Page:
Style Series Part 2: Find the Right Fit
How to find fit and flattering women’s fashions — without trying them on.
One of the biggest obstacles to crossdressing may just be where to find the dresses in question. For part-timers, that can be compounded by the embarrassing stares in the fitting room or smirks at the register. Avoid the hassle — and unintended outing — with these fitting room-free success tips. Even seasoned shoppers can learn some new tricks.
You will need:
- 60″ (or longer) measuring tape
- a way to record your measurements (If you’re not tech savvy, paper and pencil will do just fine)
- any brassiere, bodysuit, or other undergarments that you plan to wear beneath your clothing.
Before taking your measurements, be sure to put on whatever bra or bodysuit you plan to wear in order to enhance your female figure.
TIP: The bodysuits, like SPANX, that are made for women, often compress the waist (good), but also the hips (bad for guys). Make sure to buy the “high waist” styles that don’t compress the hips — they’ll keep your curves in all the right places.
Now that you’re suited up, it’s time to take your measurements! Stand in front of a mirror in good lighting and measure the following areas:
Bust: Wrap the measuring tape around the fullest point of your bust. This number is essential for dresses and blouses, as well as lingerie. Men’s shoulders tend to be wider than women’s, so when it comes to blouses, try to find garments with a Raglan-style design, which has no seams around the shoulder — this feature might help you select a smaller size.
Shoulder: Wrap the measuring tape around your shoulders, just below the curve of your shoulder joints. The tape measure should be about an inch below your clavicle bone. Although clothing sizes vary from designer to designer, many retailer Web sites have sizing guides that will include shoulder width.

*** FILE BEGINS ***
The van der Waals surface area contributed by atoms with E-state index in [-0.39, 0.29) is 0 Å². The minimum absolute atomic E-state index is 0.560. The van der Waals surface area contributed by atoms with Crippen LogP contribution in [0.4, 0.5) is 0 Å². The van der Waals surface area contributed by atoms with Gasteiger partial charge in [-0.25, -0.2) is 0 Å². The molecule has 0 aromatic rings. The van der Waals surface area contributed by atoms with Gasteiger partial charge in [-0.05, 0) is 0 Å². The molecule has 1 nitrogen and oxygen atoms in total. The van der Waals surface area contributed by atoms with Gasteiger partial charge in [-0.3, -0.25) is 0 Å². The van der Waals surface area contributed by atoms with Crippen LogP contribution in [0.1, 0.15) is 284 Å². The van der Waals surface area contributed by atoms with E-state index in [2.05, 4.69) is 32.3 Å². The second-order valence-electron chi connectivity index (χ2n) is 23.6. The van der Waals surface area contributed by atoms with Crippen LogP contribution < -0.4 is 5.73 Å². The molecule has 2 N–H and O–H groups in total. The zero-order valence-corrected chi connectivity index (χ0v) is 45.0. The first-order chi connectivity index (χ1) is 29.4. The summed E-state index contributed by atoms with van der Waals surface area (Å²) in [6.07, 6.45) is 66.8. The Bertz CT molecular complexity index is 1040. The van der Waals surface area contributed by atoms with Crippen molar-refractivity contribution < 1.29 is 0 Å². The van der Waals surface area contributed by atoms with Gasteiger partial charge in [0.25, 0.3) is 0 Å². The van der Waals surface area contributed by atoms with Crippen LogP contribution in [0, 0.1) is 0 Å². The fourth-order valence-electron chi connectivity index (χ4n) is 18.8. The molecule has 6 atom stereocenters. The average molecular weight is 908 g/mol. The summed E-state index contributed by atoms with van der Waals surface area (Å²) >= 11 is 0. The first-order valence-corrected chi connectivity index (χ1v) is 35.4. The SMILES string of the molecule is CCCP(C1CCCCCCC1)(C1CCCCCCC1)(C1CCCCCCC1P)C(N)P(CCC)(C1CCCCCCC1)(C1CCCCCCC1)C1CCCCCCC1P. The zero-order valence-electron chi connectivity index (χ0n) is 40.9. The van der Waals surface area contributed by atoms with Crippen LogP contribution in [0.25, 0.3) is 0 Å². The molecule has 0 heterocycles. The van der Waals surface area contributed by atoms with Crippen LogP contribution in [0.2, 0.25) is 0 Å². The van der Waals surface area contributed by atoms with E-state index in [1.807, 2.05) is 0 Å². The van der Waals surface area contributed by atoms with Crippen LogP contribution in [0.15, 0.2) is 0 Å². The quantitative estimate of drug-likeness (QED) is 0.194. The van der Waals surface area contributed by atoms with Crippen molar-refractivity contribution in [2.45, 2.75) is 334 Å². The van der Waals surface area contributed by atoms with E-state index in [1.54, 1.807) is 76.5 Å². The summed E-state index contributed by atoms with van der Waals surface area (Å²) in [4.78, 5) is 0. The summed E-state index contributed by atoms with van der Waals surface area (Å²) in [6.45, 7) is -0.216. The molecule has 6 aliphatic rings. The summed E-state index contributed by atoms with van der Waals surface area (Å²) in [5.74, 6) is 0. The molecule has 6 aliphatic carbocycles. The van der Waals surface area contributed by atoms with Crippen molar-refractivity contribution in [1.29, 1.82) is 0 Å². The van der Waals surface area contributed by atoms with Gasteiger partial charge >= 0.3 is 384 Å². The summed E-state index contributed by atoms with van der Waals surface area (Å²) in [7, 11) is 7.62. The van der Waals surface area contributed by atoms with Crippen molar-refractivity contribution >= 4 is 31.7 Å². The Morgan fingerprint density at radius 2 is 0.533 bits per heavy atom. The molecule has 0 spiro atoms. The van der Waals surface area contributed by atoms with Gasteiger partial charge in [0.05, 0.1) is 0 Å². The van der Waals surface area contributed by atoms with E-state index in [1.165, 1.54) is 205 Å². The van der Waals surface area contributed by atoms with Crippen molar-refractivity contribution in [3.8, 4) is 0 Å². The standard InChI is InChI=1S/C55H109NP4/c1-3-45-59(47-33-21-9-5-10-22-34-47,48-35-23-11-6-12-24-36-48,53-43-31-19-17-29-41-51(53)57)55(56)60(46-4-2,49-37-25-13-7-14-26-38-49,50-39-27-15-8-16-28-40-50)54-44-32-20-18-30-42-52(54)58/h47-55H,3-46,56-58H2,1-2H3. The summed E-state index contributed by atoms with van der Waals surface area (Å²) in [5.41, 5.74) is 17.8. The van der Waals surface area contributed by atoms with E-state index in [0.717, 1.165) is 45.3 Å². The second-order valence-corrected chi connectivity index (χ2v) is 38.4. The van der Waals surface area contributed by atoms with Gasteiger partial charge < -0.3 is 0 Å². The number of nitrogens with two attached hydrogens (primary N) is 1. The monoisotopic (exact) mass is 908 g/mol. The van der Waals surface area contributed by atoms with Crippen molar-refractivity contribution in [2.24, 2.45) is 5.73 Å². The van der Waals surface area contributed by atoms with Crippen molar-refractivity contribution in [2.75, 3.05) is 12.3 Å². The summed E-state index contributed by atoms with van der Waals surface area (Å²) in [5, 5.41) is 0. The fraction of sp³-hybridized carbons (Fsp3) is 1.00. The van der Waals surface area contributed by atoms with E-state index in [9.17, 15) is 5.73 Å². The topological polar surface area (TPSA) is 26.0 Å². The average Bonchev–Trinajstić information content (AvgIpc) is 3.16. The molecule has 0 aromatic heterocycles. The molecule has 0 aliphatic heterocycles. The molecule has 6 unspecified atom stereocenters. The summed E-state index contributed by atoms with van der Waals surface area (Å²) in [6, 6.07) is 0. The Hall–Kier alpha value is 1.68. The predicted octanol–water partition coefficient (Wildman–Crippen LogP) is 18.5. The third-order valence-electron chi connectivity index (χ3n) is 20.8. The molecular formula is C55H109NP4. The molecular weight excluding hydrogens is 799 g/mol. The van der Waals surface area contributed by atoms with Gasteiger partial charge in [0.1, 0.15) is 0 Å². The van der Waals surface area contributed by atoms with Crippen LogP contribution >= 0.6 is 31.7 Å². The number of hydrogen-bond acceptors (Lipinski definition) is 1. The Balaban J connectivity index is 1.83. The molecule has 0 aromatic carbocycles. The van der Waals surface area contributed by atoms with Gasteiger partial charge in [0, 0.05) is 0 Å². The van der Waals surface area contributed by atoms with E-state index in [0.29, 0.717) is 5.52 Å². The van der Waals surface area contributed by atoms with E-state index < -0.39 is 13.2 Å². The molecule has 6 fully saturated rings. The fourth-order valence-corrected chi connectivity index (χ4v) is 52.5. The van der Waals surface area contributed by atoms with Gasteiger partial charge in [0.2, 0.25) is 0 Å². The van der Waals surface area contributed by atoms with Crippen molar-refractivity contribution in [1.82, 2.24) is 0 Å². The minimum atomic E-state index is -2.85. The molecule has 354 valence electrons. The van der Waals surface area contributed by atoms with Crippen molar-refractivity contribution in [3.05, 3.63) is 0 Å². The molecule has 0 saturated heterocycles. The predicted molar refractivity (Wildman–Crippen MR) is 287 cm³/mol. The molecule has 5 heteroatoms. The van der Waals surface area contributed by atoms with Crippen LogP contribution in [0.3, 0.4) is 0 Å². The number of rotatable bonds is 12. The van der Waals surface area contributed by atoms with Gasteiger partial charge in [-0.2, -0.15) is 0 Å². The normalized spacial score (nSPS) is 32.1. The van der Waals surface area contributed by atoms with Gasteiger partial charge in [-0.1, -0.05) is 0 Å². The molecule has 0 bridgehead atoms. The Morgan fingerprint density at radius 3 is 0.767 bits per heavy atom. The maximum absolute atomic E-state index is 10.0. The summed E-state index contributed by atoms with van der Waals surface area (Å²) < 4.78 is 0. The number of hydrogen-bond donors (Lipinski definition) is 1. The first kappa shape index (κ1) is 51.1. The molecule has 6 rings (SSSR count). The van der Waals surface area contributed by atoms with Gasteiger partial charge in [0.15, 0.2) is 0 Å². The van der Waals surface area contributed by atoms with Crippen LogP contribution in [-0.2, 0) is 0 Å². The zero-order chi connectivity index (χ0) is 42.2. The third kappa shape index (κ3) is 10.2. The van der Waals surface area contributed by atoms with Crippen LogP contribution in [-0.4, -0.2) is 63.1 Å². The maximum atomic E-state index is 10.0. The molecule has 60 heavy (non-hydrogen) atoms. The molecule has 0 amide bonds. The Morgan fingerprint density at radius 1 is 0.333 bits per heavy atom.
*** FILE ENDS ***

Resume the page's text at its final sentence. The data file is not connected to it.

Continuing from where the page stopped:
Waist: Both waist and hip measurements are important when sizing for pants, skirts, and dresses. Stand up straight in front of the mirror and bend to one side, as if doing a side-arm stretch. The place where your body bends is your natural waist. Wrap the measuring tape around your waist. This is where high-waisted pants and bodysuits should sit.
Hip: Measure at the fullest point of your hips, usually a few inches above where your thighs meet your hips.
Inseam: You may already know your inseam from buying men’s pants, but women wear higher cuts, so it can’t hurt to measure again. With you feet shoulder-width apart, measure the distance from your crotch down to the floor. Keep in mind how you much space you want to leave for boot-cut styles and high heels.
Together, these measurements will help you find a flawless fit at any online store and, with the help of a sales associate, at your real-world retailer. I’m going to take a moment to plug MyShape.com, a shopping solution that both me and my partner enjoy. We both entered in an extensive list of measurements (including the ones listed above) and were assigned with unique body shapes (with narrow shoulders and broad hips, I’m an ‘A,’ while my husband-to-be is a flat and consistent ‘E’). The site suggests clothing based on our style preferences in sizes that are guaranteed to fit based on our measurements. The prices can get high, but I picked up a new blouse, sweater, and sun dress last month for under $150. It may be the new revolution is cross-gender shopping (you’ll have to try it and let me know).
Image Credit: Kamal H.